Tax Day Now July 15: Treasury, IRS Extend Filing Deadline and Federal Tax Payments Regardless of Amount Owed (IR-2020-58)

  • Federal income tax filing due date is automatically extended from April 15, 2020, to July 15, 2020.
  • Taxpayers can also defer federal income tax payments due on April 15, 2020, to July 15, 2020, without penalties and interest, regardless of the amount owed.
  • Taxpayers do not need to file any additional forms or call the IRS to qualify for this automatic federal tax filing and payment relief.
  • The IRS urges taxpayers who are due a refund to file as soon as possible to help make ends meet.

The Treasury Department and Internal Revenue Service announced on March 21, 2020, that the federal income tax filing due date is automatically extended from April 15, 2020, to July 15, 2020.

Taxpayers can also defer federal income tax payments due on April 15, 2020, to July 15, 2020, without penalties and interest, regardless of the amount owed. This deferment applies to all taxpayers, including individuals, trusts and estates, corporations and other non-corporate tax filers as well as those who pay self-employment tax.

“Although we are curtailing some operations during this period, the IRS is continuing with mission-critical operations to support the nation, and that includes accepting tax returns and sending refunds.” IRS Commissioner Chuck Rettig.

Taxpayers do not need to file any additional forms or call the IRS to qualify for this automatic federal tax filing and payment relief.  Individual taxpayers who need additional time to file beyond the July 15 deadline, can request a filing extension by filing Form 4868 through their tax professional, tax software or using the Free File link on IRS.gov. Businesses who need additional time must file Form 7004.

The IRS urges taxpayers who are due a refund to file as soon as possible. Most tax refunds are still being issued within 21 days.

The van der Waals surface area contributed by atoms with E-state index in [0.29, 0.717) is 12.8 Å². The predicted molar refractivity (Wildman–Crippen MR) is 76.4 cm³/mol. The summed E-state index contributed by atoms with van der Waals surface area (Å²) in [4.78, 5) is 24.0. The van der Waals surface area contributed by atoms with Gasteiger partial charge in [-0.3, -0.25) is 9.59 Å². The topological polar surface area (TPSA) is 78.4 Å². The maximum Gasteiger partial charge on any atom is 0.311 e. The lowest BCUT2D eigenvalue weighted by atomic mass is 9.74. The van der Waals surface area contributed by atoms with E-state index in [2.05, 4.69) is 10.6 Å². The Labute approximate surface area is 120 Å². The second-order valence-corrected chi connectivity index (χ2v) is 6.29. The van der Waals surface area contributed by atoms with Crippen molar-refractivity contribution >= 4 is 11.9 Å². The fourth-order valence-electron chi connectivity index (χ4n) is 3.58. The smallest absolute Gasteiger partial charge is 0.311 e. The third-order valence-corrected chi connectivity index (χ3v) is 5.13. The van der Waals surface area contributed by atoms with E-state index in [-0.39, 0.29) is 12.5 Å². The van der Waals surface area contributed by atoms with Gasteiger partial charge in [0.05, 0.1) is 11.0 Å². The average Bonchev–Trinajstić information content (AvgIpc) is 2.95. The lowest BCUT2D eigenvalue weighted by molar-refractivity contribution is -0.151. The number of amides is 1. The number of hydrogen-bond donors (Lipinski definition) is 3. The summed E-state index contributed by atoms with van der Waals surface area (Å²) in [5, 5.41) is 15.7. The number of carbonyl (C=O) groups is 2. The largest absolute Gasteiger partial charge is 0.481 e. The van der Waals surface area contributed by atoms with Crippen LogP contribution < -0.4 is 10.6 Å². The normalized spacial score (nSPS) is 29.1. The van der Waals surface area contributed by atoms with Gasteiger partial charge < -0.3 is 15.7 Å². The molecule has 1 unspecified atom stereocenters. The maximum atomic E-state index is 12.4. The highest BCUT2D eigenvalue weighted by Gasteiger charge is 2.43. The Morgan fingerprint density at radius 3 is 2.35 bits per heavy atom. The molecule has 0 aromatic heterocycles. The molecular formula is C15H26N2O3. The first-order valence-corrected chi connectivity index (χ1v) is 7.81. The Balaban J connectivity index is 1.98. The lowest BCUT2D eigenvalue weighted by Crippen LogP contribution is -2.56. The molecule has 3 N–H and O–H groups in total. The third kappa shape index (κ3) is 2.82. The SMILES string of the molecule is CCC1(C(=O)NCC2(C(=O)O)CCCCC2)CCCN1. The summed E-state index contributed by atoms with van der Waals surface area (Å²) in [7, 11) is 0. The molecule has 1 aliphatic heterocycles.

“Even with the filing deadline extended, we urge taxpayers who are owed refunds to file as soon as possible and file electronically,” said IRS Commissioner Chuck Rettig. “Filing electronically with direct deposit is the quickest way to get refunds. Although we are curtailing some operations during this period, the IRS is continuing with mission-critical operations to support the nation, and that includes accepting tax returns and sending refunds. As a federal agency vital to the overall operations of our country, we ask for your personal support, your understanding – and your patience. I’m incredibly proud of our employees as we navigate through numerous different challenges in this very rapidly changing environment.”

In response to the national emergency, the IRS has temporarily closed all Taxpayer Assistance Centers and discontinue face-to-face service throughout the country until further notice to protect our employees, America’s taxpayers, communities and our partners.  As a result, taxpayers are highly encouraged to go to IRS.gov and to the where they can find the latest updates about IRS services, explore free options to file or request an extension to file at www.IRS.gov/freefile, find forms, tax help, refund status and payment options.

The IRS will continue to monitor issues related to the COVID-19 virus, and updated information will be posted on a special coronavirus page on IRS.gov.

This announcement comes following the President’s emergency declaration last week pursuant to the Stafford Act. The Stafford Act is a federal law designed to bring an orderly and systematic means of federal natural disaster and emergency assistance for state and local governments in carrying out their responsibilities to aid citizens. It was enacted in 1988.

Treasury and IRS will issue additional guidance as needed and continue working with Congress, on a bipartisan basis, on legislation to provide further relief to the American people.

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Filomena Mealy

Filomena is a Relationship Manager for the Tax Outreach, Partnership and Education Branch of the Internal Revenue Service's.  Her responsibilities include developing outreach partnerships with non-tax companies, organizations and associations, such as the banking industry to educate and communicate changes in tax law, policy and procedures. She has provided content and served as a contributor to various associations and online media sources.
http://IRS.GOV

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